Because Spies Don’t Do Foreplay
Continuing the theme of ‘I Don’t Get Why They Hate It’, Red Sparrow (2018) sets a pretty underwhelming precedence online at the moment. Any film based on a novel (in this case, the novel by the same name by Jason Matthews) is going to have its fair share of detractors, but in this case, many viewers just seem completely non-plussed by the whole experience laid out by director Francis Lawrence.
In fact, if you were to skim read various review-based websites, you’re going to see a whole load of low-to-middling scores, with the general consensus peaking at 50-60% approval. What does this mean? Nothing. I couldn’t give a toss what score someone wants to attribute to a film, nor am I interested in what scale of rotten vegetable the film can be compared to – what I want to know is how does the story work, who are the characters and, most importantly of all, is the film worth watching – even just to see what someone tried to do?
So I state my case. Red Sparrow feels like an attempt to emulate the great spy novelist John le Carré, with a whole load of naughty sexy action thrown in. Does it work? Well..
So What Happens?
Opening in contemporary Russia, well renowned ballerina Dominika Egorova (Jennifer Lawrence) carves out a living dancing in the evening, while supporting her sick mother Nina Egorova (Joely Richardson) and paying for her care. One evening, before a show starts, Dominika’s uncle, Ivan Egorov (Matthias Schoenaerts), approaches her, introducing Dimitri Ustinov (Kristof Konrad), a powerful man who takes an instant shine to Dominika.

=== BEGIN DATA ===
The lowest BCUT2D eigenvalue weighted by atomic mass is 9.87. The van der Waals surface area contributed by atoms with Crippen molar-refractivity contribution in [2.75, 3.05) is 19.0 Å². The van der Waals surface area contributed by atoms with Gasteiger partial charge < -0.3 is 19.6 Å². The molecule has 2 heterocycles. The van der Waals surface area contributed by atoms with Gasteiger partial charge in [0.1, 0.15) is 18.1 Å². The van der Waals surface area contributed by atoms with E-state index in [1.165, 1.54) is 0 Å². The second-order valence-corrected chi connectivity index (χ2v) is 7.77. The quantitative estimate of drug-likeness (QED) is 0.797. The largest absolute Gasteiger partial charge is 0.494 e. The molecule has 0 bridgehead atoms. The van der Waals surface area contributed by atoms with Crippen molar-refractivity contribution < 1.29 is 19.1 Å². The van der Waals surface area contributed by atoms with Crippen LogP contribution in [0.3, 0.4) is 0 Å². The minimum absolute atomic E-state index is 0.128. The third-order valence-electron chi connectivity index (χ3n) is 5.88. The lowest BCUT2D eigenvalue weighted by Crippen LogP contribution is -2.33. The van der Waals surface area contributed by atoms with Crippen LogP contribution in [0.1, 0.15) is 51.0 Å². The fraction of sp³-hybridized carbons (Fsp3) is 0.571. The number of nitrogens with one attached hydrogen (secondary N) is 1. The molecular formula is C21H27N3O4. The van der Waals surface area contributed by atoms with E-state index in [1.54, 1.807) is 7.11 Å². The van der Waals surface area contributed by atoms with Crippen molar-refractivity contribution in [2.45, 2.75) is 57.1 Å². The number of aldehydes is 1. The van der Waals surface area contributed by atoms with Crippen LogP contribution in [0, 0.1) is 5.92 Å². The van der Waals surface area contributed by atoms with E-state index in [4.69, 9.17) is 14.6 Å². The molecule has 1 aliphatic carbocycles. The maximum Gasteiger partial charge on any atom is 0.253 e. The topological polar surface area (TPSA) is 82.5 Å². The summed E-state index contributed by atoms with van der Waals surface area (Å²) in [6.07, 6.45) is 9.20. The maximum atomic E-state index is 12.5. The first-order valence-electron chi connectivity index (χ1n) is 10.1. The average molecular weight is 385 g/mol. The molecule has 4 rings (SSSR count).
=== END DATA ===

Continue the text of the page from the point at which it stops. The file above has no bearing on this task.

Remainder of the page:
Later, during a ballet performance, Dominika is pretty savagely injured by her dancing partner in an “accident” on stage. Badly injured, Dominika’s future as a dancer is immediately forgotten. Now forced to use a cane, the threat against her and her mother’s apartment and her mother’s care is looming over them. Without a job, the threat of eviction is real. One day, Ivan arrives at the home and offers Dominika an opportunity to get herself out of trouble – a job with him in Russian Intelligence. He lets her think about it, but leaves an audio recorder with Dominika between her former dancing partner, and his girlfriend – who just so happens to have replaced Dominika on stage.
We see our first glimpses of what is to come here. As Dominika travels to her old theatre, she creeps up on the pair mid-coitus, and proceeds to beat them both bloody on the floor of the sauna. It was during this scene that I became suddenly aware of the 15 year old teenage girl watching with her mother in the row in front of me. As Dominika swung her club into her usurper’s naked body, I started to wonder what the hell it takes for a film to get an 18 rating these days.
But anyway. Fresh from her revenge, Dominika heads to Ivan to find out more about this job. It becomes clear that he has his eyes on Dimitri Ustinov. Knowing that he took a shine to his niece, Ivan persuades her to dress up, pretty herself up and hang around a well known hotel bar until Dimitri makes contact. There, she was to lure him to her room and swap a mobile phone out with his.
Sounds easy enough, but after showing that Dominika has more than a little talent in the field, she manages to get him up to her room. Alone. Dimitri forces himself on her, and despite her struggles, she finds herself helpless. It’s about then that she notices a newly opened window – and then a shadow behind Dimitri. His throat slit, Dimitri collapses as the motorcycle-helmeted figure ushers Dominika out of the room and out to freedom.
It was a hit all along. Shaken, angry and afraid, Dominika is confronted by Ivan, who calmly states that from here, she has two choices. She can refuse to engage with further work – in which case, Ivan cannot protect her – or to join as a Sparrow – an intelligent unit made up of the most attractive members of the Russian military, their purpose to seduce and manipulate their targets.